Offa’s Dyke is crossed by railway lines in multiple locations in its northern stretches associated with the Denbighshire coalfield. Many of these railway lines are parts of wider industrial operations that have destroyed the Dyke. For instance, at Ruabon the GWR crosses the Dyke in a cutting, as well as being damaged by road and rail at Ruabon Brick and Terra Cotta Works, cut by the Wrexham and Minera line at Cae-llo Brick Works, destroyed by sidings at Vron Colliery, and damaged by being cut by the Wrexham and Minera joint line at both Ffrith Hall and also at Pontystain Crossing.
Yet there are at least two locations where it seems that Offa’s Dyke has been buried and not necessarily destroyed by railway construction. In these locations, Offa’s Dyke’s bank and ditch might be reasonably expected to survive as well-preserved buried features since they were sealed beneath metres and metres of overburden during the construction of railway embankments. I make this argument presuming that railway embankments were built by a human workforce: not by large-scale earth-moving devices that might have damaged and destroyed the bank during the embankment’s creation (therefore contrasting with modern road-building). I’m happy to be corrected on this point.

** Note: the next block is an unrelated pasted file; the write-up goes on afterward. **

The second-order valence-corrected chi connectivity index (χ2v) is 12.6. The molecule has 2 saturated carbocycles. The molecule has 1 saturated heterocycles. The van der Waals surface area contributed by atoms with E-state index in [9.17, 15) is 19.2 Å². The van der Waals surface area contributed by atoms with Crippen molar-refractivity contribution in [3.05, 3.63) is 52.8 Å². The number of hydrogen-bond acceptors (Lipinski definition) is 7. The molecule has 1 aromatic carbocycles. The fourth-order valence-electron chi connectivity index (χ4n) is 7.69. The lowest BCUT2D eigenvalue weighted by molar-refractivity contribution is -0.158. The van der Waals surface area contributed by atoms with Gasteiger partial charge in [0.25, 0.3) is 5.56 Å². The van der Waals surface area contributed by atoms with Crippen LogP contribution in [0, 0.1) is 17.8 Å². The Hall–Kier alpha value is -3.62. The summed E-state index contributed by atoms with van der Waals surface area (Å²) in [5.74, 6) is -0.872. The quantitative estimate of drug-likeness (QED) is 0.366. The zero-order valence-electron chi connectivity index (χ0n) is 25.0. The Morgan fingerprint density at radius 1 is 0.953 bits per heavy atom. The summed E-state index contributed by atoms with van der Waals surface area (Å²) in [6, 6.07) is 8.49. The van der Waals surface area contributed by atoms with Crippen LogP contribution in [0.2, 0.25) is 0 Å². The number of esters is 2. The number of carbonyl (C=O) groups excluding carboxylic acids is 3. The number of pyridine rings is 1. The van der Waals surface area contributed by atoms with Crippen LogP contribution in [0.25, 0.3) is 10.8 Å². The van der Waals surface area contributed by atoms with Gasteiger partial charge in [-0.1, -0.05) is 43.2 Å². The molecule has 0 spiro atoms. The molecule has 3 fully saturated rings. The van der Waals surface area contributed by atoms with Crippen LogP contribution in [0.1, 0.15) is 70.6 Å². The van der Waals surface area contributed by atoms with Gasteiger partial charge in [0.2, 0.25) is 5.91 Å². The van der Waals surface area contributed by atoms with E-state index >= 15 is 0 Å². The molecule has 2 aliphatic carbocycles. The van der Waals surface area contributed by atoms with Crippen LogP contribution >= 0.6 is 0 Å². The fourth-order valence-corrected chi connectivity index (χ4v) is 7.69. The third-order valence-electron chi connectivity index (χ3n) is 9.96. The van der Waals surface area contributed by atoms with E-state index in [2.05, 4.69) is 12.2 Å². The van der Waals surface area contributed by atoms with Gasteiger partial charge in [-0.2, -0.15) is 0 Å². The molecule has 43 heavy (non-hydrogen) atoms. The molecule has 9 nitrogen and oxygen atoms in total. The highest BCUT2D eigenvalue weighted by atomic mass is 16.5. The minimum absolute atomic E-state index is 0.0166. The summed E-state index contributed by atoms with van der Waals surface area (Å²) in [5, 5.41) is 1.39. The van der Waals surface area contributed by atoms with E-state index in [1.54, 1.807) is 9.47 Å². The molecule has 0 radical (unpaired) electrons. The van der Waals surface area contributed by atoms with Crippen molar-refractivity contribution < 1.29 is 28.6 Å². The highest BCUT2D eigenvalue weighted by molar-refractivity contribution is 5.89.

First of these is at Brymbo Colliery where sidings are laid out over Offa’s Dyke with coal waste and now landscaped.
The second is a site I visited for the first time yesterday: north of Pentrebychan Crematorium in Wrexham borough. Here, the line of Offa’s Dyke was crossed by the Wrexham-Rhosllanerchrugog railway line. Constructed in the 1880s and 90s, it was opened to passenger traffic from 1902.
My only reservation is that, from the Ordnance Survey map, it might be taken to suggest that the line of the Dyke is denuded by the building of the bridge over a lane joining farm fields. However, on close inspection, it seems that the bank should be largely preserved, at least at the northern end, beneath the railway embankment just east of the crossing.
So will Offa’s Dyke be saved by the railways? Thinking of the deep-time persistence of this important monument might require we think of places where the Dyke has already disappeared, not where it is scheduled and preserved.